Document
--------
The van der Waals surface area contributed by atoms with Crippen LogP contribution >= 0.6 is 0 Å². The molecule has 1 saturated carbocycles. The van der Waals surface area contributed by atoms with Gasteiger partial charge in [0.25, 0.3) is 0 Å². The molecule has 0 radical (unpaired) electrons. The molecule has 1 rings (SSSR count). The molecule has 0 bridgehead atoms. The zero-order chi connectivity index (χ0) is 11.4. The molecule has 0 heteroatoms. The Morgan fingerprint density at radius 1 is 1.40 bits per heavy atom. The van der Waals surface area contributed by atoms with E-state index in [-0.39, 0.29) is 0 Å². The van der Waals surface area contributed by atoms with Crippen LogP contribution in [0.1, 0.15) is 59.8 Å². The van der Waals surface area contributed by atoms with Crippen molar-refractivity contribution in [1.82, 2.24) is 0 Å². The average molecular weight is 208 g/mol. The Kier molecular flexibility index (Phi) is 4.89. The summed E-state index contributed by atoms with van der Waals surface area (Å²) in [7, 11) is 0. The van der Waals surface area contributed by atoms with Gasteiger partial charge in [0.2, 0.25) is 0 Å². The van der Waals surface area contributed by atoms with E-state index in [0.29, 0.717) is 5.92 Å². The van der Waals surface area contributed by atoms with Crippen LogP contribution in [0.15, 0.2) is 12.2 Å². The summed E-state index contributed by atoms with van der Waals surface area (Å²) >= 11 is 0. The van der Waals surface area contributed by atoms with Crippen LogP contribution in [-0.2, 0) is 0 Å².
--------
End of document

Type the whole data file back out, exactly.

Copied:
The van der Waals surface area contributed by atoms with Crippen LogP contribution >= 0.6 is 0 Å². The molecule has 1 saturated carbocycles. The van der Waals surface area contributed by atoms with Gasteiger partial charge in [0.25, 0.3) is 0 Å². The molecule has 0 radical (unpaired) electrons. The molecule has 1 rings (SSSR count). The molecule has 0 bridgehead atoms. The zero-order chi connectivity index (χ0) is 11.4. The molecule has 0 heteroatoms. The Morgan fingerprint density at radius 1 is 1.40 bits per heavy atom. The van der Waals surface area contributed by atoms with E-state index in [-0.39, 0.29) is 0 Å². The van der Waals surface area contributed by atoms with Crippen LogP contribution in [0.1, 0.15) is 59.8 Å². The van der Waals surface area contributed by atoms with Crippen molar-refractivity contribution in [1.82, 2.24) is 0 Å². The average molecular weight is 208 g/mol. The Kier molecular flexibility index (Phi) is 4.89. The summed E-state index contributed by atoms with van der Waals surface area (Å²) in [7, 11) is 0. The van der Waals surface area contributed by atoms with Gasteiger partial charge in [0.2, 0.25) is 0 Å². The van der Waals surface area contributed by atoms with E-state index in [0.29, 0.717) is 5.92 Å². The van der Waals surface area contributed by atoms with Crippen LogP contribution in [0.15, 0.2) is 12.2 Å². The summed E-state index contributed by atoms with van der Waals surface area (Å²) >= 11 is 0. The van der Waals surface area contributed by atoms with Crippen LogP contribution in [-0.2, 0) is 0 Å².